I am a social animal. I like being with people and I like talking with them. Lately, I’ve been experiencing a disconnect with others that I find very disconcerting. Somewhere along the line, I’ve lost the art of conversation. Here are some of the typical conversations I’ve had over the past few months.
I’m asked, “What have you been up to?”
What I’ve been up to is spending hours cutting coupons from the stack of fliers that have accumulated on my kitchen counter over the past two months. This is very lame compared to the doing’s of most other people I know, so my standard response is: “Nothing. What about you?”
Or I’m asked, “What’s new?”
This is on the tip of my tongue: “Well, I cleaned the bathroom today. The fumes from the bleach messed with my olfactory nerves, and a result my coffee tasted funny for the rest of the day.” But I bite my tongue and reply: “Nothing. What about with you?”
Sometimes I’m asked this variation: “What have you been doing lately?”
The unvarnished truth is, I’ve been rearranging the dishes in the dishwasher so the place reserved for frying or baking pans is not filled with little cereal bowls. (Jeff, in answer to your question: this reserved frying pan niche is my own personal preference. I have no idea what use the dishwasher manufacturer actually intended for this spot.) My summer has also been spent trying to keep my heels smooth. But I don’t share these exciting tid-bits; I simply say: “Nothing. What about you?”
Not only do my answers disturb me, but I notice the relish and detail with which others answer those questions. Most people can talk at great length about what they and their children have been doing. But my lack of response adds an air of awkwardness to the conversation. What happened to my confabulating skills? How can I have a blog that touts confabulation, yet have forgotten how to do it?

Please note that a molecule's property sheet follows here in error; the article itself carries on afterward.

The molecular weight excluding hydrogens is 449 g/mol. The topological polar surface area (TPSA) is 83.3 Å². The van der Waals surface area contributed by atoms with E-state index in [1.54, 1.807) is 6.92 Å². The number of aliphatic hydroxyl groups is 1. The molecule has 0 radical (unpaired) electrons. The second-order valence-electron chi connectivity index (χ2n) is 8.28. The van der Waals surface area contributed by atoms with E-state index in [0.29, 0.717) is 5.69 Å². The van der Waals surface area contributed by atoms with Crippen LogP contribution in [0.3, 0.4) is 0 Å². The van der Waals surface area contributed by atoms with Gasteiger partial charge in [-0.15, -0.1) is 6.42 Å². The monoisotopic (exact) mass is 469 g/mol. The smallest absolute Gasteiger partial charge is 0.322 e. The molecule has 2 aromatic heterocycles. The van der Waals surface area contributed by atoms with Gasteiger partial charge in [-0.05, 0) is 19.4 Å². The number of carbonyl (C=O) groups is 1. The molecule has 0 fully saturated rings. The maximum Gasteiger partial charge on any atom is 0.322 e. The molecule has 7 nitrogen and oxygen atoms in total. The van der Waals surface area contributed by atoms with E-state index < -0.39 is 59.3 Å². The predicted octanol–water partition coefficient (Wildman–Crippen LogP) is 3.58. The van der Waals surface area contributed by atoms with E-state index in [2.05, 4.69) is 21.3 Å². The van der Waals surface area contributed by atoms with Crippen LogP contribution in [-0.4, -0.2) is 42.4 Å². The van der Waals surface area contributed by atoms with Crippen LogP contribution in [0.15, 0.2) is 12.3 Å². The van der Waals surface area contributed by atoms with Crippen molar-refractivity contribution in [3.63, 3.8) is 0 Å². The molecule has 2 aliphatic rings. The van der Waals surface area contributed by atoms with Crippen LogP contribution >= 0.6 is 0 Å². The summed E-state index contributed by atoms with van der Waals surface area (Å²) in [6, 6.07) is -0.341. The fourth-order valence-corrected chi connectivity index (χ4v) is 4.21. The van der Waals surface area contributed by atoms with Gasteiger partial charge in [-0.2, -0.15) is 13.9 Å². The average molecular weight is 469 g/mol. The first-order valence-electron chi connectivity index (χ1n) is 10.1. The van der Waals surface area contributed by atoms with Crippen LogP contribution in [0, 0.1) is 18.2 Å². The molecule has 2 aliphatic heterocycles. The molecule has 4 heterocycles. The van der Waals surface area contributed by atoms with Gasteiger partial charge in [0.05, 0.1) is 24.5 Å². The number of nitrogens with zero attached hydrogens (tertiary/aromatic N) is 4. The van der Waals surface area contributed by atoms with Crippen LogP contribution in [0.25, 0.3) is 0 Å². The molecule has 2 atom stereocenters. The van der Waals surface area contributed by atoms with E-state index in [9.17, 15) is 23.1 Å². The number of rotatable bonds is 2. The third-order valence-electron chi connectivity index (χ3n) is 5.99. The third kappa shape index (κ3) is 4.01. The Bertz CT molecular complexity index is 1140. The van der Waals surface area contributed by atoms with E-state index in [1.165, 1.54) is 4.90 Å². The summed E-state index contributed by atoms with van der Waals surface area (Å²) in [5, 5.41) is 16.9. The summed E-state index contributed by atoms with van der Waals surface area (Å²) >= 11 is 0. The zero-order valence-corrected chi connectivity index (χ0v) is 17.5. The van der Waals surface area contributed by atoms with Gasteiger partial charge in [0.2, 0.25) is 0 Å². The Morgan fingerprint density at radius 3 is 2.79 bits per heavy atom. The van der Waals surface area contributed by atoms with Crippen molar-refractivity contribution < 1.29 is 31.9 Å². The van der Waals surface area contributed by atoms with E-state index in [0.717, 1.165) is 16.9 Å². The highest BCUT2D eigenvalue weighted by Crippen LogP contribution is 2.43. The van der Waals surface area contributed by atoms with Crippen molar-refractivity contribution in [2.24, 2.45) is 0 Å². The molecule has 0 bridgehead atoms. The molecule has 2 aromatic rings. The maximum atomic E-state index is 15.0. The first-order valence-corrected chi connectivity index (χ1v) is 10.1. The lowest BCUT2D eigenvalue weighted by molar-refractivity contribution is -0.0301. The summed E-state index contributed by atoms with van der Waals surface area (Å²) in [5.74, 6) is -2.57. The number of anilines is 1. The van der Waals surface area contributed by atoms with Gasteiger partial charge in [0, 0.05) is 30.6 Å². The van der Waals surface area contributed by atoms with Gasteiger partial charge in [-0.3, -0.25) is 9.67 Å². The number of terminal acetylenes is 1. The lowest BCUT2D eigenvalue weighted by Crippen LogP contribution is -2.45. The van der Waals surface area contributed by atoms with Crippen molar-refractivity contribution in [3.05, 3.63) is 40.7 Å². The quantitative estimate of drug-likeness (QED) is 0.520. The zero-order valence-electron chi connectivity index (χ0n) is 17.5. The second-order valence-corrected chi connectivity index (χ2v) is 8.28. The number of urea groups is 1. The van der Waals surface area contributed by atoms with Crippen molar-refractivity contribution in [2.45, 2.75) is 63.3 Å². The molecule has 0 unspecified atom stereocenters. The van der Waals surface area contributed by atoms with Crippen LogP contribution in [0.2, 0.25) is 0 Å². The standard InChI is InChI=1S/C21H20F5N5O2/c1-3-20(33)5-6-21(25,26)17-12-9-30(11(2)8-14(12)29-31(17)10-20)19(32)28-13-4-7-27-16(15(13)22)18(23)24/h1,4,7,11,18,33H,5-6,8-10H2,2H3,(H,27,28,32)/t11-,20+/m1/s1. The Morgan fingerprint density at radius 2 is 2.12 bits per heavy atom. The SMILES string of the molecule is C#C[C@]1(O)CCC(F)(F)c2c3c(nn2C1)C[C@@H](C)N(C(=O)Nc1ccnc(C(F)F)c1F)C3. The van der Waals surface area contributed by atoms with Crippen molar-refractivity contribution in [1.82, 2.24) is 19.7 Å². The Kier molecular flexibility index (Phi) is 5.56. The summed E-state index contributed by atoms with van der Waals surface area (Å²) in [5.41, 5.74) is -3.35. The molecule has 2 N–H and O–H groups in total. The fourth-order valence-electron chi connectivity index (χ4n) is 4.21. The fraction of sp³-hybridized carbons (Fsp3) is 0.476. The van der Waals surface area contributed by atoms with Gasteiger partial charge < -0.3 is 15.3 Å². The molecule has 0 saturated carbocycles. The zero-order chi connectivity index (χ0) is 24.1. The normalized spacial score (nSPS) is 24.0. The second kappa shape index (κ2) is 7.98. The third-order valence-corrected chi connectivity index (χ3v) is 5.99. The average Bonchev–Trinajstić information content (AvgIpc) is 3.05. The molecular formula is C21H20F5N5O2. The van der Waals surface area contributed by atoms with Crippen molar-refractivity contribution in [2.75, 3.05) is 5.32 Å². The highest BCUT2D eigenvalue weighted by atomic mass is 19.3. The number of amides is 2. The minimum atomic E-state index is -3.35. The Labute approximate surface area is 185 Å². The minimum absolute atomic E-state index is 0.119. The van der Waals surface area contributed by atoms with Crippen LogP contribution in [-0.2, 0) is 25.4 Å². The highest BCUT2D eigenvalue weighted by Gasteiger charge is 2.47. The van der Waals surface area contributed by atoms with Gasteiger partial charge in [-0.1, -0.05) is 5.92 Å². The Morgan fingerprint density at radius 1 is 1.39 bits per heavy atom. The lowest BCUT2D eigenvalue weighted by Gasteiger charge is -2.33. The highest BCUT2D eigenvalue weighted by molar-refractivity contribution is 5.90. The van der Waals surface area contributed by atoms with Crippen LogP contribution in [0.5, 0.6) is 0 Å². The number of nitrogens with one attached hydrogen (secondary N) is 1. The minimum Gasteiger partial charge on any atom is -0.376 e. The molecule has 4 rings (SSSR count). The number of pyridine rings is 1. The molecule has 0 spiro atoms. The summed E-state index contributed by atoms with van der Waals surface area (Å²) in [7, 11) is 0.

I examine this disconnect, trying to find its source. Maybe if I did more, I’d have more to talk about. But I don’t have time or money to do more than I’m already doing. Seclusion may be the answer. If I don’t talk to people, I don’t have to worry about having conversations.
Then I have an opportunity to talk to a drummer (he’s teaching me to cut lemons and limes properly)and I’m giddy at the thought of a conversation centered on drumming. There are a million questions I’d like to ask. So I take a deep breath and ask him who his favorite drummers are. His response is not the enthusiastic one I’d expected. He names a few and continues cutting lemons. “What do you think of Dave Grohl?” I ask. OK, maybe it’s not the best question, but my conversational skills have been off lately. At least I’m trying.
He doesn’t answer. He simply continues with the demonstration. I swear I can talk and learn to cut lemons at the same time. But that conversation was not meant to be.
I’m disappointed, but it has given me another aspect of the art of conversation to think about. The missing pieces fall into place when I read a few blog posts. I left a comment on Clayriver, and he responded with a question that I had to really think about before I answered. Then I read this post about Passion V. Addiction at What is Forty Two? and I found myself pondering that for a while. In fact, I’m still thinking about the question asked in response to my comment.
And I loved the pondering. And I loved their responses. And I loved the thought of getting a new perspective and sharing mine.
And then I understood. Somehow the art of conversation has been replaced by reciting a laundry list of things we do. I’m not saying that sharing the details of our lives is bad. It’s a great way to connect with others— the gateway for getting to know someone better. But somewhere along the way we lost the exploring and thinking part of conversation.
I’d love to know your thoughts on the formation of the universe (actually, I really am not interested in your thoughts on the formation of the universe, but it sounded good for a second), or why you do or don’t believe in God, or what you think about Quentin Tarantino movies. If you’re a writer, I’d love to hear your thoughts on writing. And if you’re a drummer, there are a million questions I’d like to ask you.
But we’ve become accustomed to ignoring the things that could take us deeper. Even when we try to go beyond discussing what we do, things have become so politicized we’re afraid to talk about them. So we play it safe, and stick to talking about what we do. That’s a tough place to be when you’re cleaning toilets and thinking about the stars.